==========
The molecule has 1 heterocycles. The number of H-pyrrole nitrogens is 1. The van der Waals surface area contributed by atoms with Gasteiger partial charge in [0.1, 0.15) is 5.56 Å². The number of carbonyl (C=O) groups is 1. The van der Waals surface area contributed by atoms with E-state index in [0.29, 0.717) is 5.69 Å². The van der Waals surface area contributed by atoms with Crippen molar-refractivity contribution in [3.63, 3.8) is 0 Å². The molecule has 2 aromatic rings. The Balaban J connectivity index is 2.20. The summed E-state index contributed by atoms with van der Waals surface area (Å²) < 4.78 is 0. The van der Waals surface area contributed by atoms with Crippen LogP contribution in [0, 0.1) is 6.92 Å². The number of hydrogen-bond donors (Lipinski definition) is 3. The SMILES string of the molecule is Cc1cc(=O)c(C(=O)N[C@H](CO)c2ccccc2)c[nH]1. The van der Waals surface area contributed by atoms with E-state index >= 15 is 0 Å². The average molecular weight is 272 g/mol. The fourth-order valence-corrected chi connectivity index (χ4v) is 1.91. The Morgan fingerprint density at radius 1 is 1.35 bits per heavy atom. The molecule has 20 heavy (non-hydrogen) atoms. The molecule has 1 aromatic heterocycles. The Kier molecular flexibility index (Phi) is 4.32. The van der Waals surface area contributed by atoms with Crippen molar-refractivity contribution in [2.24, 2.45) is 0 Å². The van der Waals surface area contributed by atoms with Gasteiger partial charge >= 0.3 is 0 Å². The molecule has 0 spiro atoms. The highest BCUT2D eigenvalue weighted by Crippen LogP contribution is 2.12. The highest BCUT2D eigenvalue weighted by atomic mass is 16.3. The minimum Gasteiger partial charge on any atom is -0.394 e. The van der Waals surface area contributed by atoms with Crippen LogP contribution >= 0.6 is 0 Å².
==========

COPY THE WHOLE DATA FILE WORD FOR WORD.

The molecule has 1 heterocycles. The number of H-pyrrole nitrogens is 1. The van der Waals surface area contributed by atoms with Gasteiger partial charge in [0.1, 0.15) is 5.56 Å². The number of carbonyl (C=O) groups is 1. The van der Waals surface area contributed by atoms with E-state index in [0.29, 0.717) is 5.69 Å². The van der Waals surface area contributed by atoms with Crippen molar-refractivity contribution in [3.63, 3.8) is 0 Å². The molecule has 2 aromatic rings. The Balaban J connectivity index is 2.20. The summed E-state index contributed by atoms with van der Waals surface area (Å²) < 4.78 is 0. The van der Waals surface area contributed by atoms with Crippen LogP contribution in [0, 0.1) is 6.92 Å². The number of hydrogen-bond donors (Lipinski definition) is 3. The SMILES string of the molecule is Cc1cc(=O)c(C(=O)N[C@H](CO)c2ccccc2)c[nH]1. The van der Waals surface area contributed by atoms with E-state index >= 15 is 0 Å². The average molecular weight is 272 g/mol. The fourth-order valence-corrected chi connectivity index (χ4v) is 1.91. The Morgan fingerprint density at radius 1 is 1.35 bits per heavy atom. The molecule has 20 heavy (non-hydrogen) atoms. The molecule has 1 aromatic heterocycles. The Kier molecular flexibility index (Phi) is 4.32. The van der Waals surface area contributed by atoms with Crippen molar-refractivity contribution in [2.24, 2.45) is 0 Å². The van der Waals surface area contributed by atoms with Gasteiger partial charge >= 0.3 is 0 Å². The molecule has 0 spiro atoms. The highest BCUT2D eigenvalue weighted by Crippen LogP contribution is 2.12. The highest BCUT2D eigenvalue weighted by atomic mass is 16.3. The minimum Gasteiger partial charge on any atom is -0.394 e. The van der Waals surface area contributed by atoms with Crippen LogP contribution >= 0.6 is 0 Å².